"It's been the case with these novel architectures that, by and large, if you wanted to program these things, you really had to learn like a whole new way of programming. For GPUs you had to learn Nvidia's CUDA language. If you wanted to do distributed parallel computing, you had to learn MPI.
"You either had to learn something else, or else you could just call a library, if there was a library that met your needs.
"What we're trying to do with Julia is, recognize, yes, these are special architectures, but no, you shouldn't have to learn a whole new programming language to use them. You should be able to, by and large, work in the same language."
At the moment, Edelman said the group behind Julia was focused on making the language easier to use with TPUs, but said there was still some work to do improving the "old-fashioned distributed parallel computing, the shared memory and multi-threading across CPU cores".
"I come from a high-performance computing, distributed parallel computing background a long time ago and I've always hated the way we program these machines," he said.
"So this is a long-term remedy that I see for that problem."
With commercial interest in machine-learning continuing to build, Edelman says he and his colleagues also plan to continue to building on Julia's strengths as a language for implementing machine-learning models.
The team behind Google's Tensorflow, a popular open-source machine-learning framework, recently cited Julia as a "great language" that was "investing in machine-learning techniques", and that "shares many common values with TensorFlow".
Edelman said: "The kind of language features that both Google's building and Julia has, the kindred research that we have in this area, is exactly what's going to lead to what we think will be the real breakthroughs in machine learning."
Julia's ability to solve machine-learning challenges that other languages struggle with is illustrated by a recent example, according to Edelman, who described the difficulty an organization was having using machine learning to diagnose tuberculosis, based on recordings of coughing.
Unfortunately, the machine-learning model's ability to predict whether an individual had TB was hampered when those coughing had different accents.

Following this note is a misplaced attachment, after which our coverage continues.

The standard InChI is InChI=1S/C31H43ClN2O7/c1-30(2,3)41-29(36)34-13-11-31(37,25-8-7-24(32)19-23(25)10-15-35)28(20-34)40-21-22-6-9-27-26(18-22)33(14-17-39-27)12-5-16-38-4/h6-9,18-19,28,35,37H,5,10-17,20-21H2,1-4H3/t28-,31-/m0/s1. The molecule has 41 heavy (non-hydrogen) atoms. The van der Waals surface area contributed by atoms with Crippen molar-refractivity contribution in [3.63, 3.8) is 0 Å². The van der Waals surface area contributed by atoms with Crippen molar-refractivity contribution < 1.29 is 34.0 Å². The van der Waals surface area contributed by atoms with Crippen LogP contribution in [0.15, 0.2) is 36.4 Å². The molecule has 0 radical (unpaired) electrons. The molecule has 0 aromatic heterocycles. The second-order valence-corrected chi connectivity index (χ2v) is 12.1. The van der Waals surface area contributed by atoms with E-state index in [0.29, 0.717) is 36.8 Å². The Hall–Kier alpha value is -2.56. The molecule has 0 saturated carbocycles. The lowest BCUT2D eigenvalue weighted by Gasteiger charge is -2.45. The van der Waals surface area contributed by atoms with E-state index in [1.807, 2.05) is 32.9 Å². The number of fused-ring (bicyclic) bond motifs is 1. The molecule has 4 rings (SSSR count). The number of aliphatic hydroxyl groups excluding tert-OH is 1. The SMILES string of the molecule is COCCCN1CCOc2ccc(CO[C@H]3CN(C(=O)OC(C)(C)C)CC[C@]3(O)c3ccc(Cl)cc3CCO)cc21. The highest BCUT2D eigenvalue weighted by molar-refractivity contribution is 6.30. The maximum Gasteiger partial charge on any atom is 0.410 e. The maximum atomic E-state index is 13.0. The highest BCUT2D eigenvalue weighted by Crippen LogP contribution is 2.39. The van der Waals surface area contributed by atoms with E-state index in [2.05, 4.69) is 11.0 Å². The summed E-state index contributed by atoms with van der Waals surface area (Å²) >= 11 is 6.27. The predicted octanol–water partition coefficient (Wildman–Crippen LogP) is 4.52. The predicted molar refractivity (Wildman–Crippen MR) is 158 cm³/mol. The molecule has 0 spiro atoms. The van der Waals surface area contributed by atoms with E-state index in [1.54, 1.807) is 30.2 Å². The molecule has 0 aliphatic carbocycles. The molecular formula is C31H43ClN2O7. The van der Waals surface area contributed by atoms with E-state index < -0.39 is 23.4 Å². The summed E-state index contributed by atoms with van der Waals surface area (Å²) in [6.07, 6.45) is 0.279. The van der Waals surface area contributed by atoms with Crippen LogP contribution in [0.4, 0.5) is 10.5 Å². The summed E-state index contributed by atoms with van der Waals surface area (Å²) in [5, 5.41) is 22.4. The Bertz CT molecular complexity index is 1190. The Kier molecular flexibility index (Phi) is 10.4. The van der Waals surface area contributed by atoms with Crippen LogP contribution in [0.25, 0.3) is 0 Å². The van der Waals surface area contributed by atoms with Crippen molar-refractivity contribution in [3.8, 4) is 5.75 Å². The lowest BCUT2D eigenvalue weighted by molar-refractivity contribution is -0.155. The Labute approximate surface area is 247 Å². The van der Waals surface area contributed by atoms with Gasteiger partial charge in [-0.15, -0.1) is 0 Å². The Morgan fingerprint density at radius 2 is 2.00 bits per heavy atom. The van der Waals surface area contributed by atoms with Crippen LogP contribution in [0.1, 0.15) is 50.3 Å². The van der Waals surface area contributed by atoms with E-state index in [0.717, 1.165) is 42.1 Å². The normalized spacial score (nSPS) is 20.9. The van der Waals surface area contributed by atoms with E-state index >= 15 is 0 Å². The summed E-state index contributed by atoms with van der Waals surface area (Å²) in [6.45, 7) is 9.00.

"What you want to do, of course, is learn whether somebody was sick or not and you didn't want it to learn the difference in accents," said Edelman.
Resolving the confusion caused by different accents was difficult using a high-level language like Python with standard machine-learning libraries, which are typically written in a better performing low-level language like C++.
"What I was told is that all of the regular libraries just couldn't do it. It wasn't very difficult, but you had to tweak the neural networks in a way that the standard libraries just wouldn't let you do," he said.
"The current libraries are sort of like brick edifices, and if you to move them around you've got to be a pretty heavy-duty programmer to change them.
"But this fellow said with Julia, because it's high level, he was able to go in readily and solve this problem.
"So what we really want to do is enable more and more people to do that sort of thing, to be able to get beyond the walls of these existing libraries and to innovate with machine learning."
Beyond these grander aspirations for Julia, Edelman says work will likely continue on improving core tools, such as debuggers, which at present seem to be some missing features, with the latest version of the Gallium.jl debugger built into the Julia's Juno IDE currently not supporting breakpoints and other components.
However, the ecosystems of tools supporting Julia are also growing organically with the language's popularity, with Julia plug-ins for various IDEs, including Visual Studio, Atom and VS Code.
Every major programming language is a work-in-progress, and, ultimately, Edelman says the team behind Julia have many ambitions for the language they've not yet realized.
"There's so many things, we still have so many dreams, we're not even close to declaring victory for ourselves."
Nick Heath is chief reporter for TechRepublic. He writes about the technology that IT decision makers need to know about, and the latest happenings in the European tech scene.